6 Questions (and Answers) About the Sequester


Giving agencies more flexibility poses two problems. First, it fundamentally changes the sequester by making it more palatable. When Congress and Obama agreed on it in 2011, the sequester was designed as a punishment for failing to reach a broadly acceptable deficit deal. If the cuts aren't so bad, the intent of forcing a deal will be abandoned. Second, it cedes power to the Obama administration, which members of Congress don't like. As Sen. John McCain put it in a recent interview, Senate appropriators spent many hours juggling the funds for Defense programs—why simply let Obama undo their work?

  • A temporary fix. Washington has already done this once.

    When Obama and Congress passed their fiscal-cliff deal in January, they delayed the sequester by finding two months' worth of deficit reduction to match the sequester's spending levels and decided to prevent the sequester from kicking in until March 1.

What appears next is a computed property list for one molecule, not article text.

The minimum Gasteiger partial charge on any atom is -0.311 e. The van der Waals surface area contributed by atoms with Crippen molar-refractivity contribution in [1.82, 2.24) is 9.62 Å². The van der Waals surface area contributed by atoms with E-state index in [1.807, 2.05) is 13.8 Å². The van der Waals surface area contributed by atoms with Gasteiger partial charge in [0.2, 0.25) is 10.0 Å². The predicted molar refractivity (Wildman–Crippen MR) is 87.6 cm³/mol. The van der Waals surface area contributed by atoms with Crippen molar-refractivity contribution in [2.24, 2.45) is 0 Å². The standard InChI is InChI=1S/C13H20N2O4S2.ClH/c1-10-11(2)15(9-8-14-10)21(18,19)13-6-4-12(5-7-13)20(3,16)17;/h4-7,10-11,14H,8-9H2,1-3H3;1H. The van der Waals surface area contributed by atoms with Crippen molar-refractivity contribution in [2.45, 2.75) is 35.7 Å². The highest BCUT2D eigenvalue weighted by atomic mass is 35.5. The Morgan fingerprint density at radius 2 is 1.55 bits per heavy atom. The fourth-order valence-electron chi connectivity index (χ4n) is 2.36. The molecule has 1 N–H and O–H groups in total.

That's not how it's supposed to work. The sequester law, written into the 2011 Budget Control Act, doesn't let Obama and Congress simply buy their way out of the sequester with related savings, a few months at a time. What Obama and Congress did was to undo the sequester temporarily.

    This worked because everyone agreed on it. They found $24 billion by raising taxes and cutting waste from some government programs, and that was enough to match the spending levels the sequester would have implemented. At the same time, they changed the sequester's start date, altering the original law and halting the sequester because they all agreed that was O.K.

    There's no reason, legally, why that can't happen again. When President Obama addressed national TV cameras last week to protest that the sequester shouldn't be allowed to happen, he suggested that Congress pass a temporary measure to give both sides enough time to reach a long-term deal.

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